Large shipping companies that average at least $1 billion in annual revenue can report processing costs that come in 70 percent lower than smaller shippers in the market. The implications of reduced cost in just this one area of processing and freight payment management can have a significant impact on profits. But freight payment remains a very complex and often error-prone process.
The volume of invoices also grows rapidly, meaning company expansion inherently lends itself to increased complexity across invoices of all types, and together, it can account for millions in shipping spend. According to Eric Johnson of the Journal of Commerce, “Using a common industry estimate of freight spend representing 5 to 10 percent of total revenue for a shipper, that would equate to $50 million to $100 million in freight spend. If we assume an average invoice of $2,500 across modes, that’s roughly 40,000 invoices over the course of the year.” It is easy to see why payment services and related process management and auditing still holds as one of the most vital services managers must maintain.
What Are Freight Payment Services
Freight payment is an assortment of services that act much like a general accounts payable service for the various accounts and invoices created by shippers. Payment and financial service providers serve as an intermediary between shippers and carriers, managing the actions to receive, process, and pay invoices. Freight payment service may also be known as freight audit and payment. The ultimate goals of all related services are to help shippers and carriers manage high volumes of freight invoices, maintain deep business intelligence levels when it comes to cost management, and help build stronger relationships between shippers and carriers that help both drive business growth.
The Problems of Traditional, Delayed Freight Payment Processing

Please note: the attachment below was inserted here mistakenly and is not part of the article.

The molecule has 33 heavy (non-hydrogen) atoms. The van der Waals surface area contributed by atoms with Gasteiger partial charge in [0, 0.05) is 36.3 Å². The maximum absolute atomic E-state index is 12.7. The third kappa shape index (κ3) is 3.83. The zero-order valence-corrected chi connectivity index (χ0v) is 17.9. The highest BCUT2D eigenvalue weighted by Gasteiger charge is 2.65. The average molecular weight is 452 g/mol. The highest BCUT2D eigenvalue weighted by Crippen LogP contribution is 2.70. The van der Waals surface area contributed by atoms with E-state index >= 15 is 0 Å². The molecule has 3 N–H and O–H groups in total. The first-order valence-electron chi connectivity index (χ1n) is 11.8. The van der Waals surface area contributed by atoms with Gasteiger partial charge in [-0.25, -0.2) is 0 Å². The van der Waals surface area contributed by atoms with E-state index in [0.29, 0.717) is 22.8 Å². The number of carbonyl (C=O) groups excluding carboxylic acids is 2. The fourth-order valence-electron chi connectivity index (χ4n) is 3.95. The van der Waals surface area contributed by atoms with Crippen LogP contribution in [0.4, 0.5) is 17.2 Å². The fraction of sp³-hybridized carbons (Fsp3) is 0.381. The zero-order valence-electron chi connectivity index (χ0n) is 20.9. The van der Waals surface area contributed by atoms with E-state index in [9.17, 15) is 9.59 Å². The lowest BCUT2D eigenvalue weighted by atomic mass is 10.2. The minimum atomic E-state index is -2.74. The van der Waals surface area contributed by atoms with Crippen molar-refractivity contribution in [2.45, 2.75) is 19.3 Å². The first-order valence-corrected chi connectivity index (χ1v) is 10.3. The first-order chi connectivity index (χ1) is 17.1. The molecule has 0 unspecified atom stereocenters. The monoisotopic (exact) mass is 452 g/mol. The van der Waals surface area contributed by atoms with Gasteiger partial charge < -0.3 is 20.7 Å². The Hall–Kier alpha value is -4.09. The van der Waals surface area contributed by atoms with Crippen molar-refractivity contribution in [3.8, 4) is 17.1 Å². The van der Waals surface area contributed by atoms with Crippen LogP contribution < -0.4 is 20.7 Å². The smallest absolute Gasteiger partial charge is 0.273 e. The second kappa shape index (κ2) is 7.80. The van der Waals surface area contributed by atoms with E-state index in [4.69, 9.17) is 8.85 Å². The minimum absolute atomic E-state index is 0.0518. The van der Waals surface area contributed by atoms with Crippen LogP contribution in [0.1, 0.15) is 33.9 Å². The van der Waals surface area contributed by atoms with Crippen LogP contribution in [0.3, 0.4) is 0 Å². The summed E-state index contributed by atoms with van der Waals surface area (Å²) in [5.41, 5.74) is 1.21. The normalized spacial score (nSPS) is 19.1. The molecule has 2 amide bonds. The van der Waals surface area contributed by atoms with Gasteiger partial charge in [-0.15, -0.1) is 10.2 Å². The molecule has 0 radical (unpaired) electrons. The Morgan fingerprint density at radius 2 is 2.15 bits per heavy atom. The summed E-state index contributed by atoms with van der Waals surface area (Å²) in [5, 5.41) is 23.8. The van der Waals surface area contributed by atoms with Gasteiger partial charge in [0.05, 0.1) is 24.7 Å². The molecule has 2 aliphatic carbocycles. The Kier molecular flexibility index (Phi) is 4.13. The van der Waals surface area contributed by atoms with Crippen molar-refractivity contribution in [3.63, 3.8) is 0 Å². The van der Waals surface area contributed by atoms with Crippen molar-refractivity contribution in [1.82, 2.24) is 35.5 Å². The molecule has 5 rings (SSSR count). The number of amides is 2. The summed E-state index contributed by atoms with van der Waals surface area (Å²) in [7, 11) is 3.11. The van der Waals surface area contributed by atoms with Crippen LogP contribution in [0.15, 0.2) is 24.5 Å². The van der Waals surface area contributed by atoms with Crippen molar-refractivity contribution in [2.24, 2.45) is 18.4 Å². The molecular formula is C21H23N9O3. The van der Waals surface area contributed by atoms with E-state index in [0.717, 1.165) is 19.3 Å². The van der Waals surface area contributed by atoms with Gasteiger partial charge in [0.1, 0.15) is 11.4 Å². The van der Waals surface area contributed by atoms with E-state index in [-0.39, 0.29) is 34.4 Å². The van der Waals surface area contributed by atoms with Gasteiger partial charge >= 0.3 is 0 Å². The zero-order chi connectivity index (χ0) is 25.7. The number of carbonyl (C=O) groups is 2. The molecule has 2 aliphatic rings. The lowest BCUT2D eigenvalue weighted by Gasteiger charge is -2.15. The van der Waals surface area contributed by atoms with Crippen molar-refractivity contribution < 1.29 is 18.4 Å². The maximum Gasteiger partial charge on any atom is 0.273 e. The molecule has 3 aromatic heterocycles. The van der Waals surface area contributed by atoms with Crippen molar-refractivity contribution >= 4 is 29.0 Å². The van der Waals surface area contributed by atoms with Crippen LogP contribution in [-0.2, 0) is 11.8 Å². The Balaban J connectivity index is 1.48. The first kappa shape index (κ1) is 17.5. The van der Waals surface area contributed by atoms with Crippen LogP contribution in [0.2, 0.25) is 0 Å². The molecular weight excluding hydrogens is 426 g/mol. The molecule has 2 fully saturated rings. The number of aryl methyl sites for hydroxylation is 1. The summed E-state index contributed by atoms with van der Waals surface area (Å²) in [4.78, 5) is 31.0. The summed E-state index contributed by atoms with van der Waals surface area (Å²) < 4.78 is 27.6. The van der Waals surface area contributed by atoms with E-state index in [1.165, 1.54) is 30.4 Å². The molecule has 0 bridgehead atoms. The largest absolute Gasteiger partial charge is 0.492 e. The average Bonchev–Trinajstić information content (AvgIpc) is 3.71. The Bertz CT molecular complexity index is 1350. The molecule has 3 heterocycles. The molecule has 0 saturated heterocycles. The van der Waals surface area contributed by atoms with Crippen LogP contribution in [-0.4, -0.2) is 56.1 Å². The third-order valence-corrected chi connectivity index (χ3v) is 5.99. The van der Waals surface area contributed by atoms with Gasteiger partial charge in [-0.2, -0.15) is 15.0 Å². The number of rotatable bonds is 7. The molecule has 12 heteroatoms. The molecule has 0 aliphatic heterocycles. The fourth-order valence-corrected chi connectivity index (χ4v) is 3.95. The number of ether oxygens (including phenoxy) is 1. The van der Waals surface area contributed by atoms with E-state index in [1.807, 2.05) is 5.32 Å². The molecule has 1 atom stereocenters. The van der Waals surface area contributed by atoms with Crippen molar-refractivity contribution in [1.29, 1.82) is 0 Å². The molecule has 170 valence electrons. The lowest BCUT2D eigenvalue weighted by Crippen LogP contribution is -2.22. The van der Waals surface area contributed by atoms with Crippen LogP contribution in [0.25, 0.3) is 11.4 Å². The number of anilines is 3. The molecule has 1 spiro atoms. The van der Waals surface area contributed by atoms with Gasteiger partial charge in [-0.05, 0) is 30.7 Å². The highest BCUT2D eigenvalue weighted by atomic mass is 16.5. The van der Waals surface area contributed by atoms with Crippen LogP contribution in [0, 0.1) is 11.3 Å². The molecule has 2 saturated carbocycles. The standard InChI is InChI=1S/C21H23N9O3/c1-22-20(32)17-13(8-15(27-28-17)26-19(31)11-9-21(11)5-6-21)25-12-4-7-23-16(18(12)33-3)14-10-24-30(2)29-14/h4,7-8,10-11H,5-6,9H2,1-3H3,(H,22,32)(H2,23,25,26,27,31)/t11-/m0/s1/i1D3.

Traditional freight billing, which revolves around manual processes and old-fashioned paper filing and recording, is often wrought with issues and leaves plenty of room for human errors and mistakes. Some of the most common challenges involved in freight billing and shipping cost management usually center around missed charges, exclusions, and mistakes in what is and is not figured into cost allocations. Small errors certainly will add up over time; however, more serious errors can have a huge and immediate impact on supply chain finances. These often occur when there is a lack of freight auditing, poor documentation, and lax monitoring of the transportation network. Auditing is not just about catching one-time mistakes and errors, but it also includes routine issues that can go undetected and add up. If left unaddressed, these issues can dramatically impact the financial stability of the entire supply chain.
Shippers that outsource part or all of their freight audit and payment process have lower average invoice processing costs. They also tend to experience fewer overall errors and have easier time managing finance and tracking supply chain budgets effectively. According to Johnson, “The study delved into how outsourcing the payment function plays into payment terms with carriers, perspectives on using a bank-backed outsourced FAP vendor versus non-bank-backed entities, and uses of auditing and payment data for analytics purposes.
Approximately three quarters of survey respondents manage freight for companies with more than $1 billion in revenue, including nearly 40 percent from companies with more than $5 billion in revenue. Sixty-five percent of shippers surveyed said they manage freight across all seven modes analyzed in the study: full container load, less-than-container load, truckload, less-than-truckload, parcel, drayage, and rail.” Those corporations that use a third-party vendor for auditing and freight payment tracking and monitoring report an average payment expense that is a staggering one-third of those that manage the entire process in-house.
A shipper that can reduce invoice management, tracking, and payment processes from $20 to $10, whether they do it in-house with better automations or turn to third-party assistance, can greatly reduce expenses. This simple action could potentially cut their administrative costs associated with paying the bills from $800,000 to $400,000, which is precisely why freight payment services, freight spend, and invoice auditing are so vital for omnichannel supply chain managers today.
Reasons to Outsource Freight Auditing Services
When it comes to embracing the opportunities for improvement and advancement that come from freight auditing services, 6 key reasons for doing so stand out:
- Improvements that prepare the network for the future. As work becomes more and more connected, new customers and business partners arise in countries all around the globe. Doing business across international borders brings an entirely new level of complexity for management and financial advisers, so embracing automated processes and freight auditing and payment services is a must.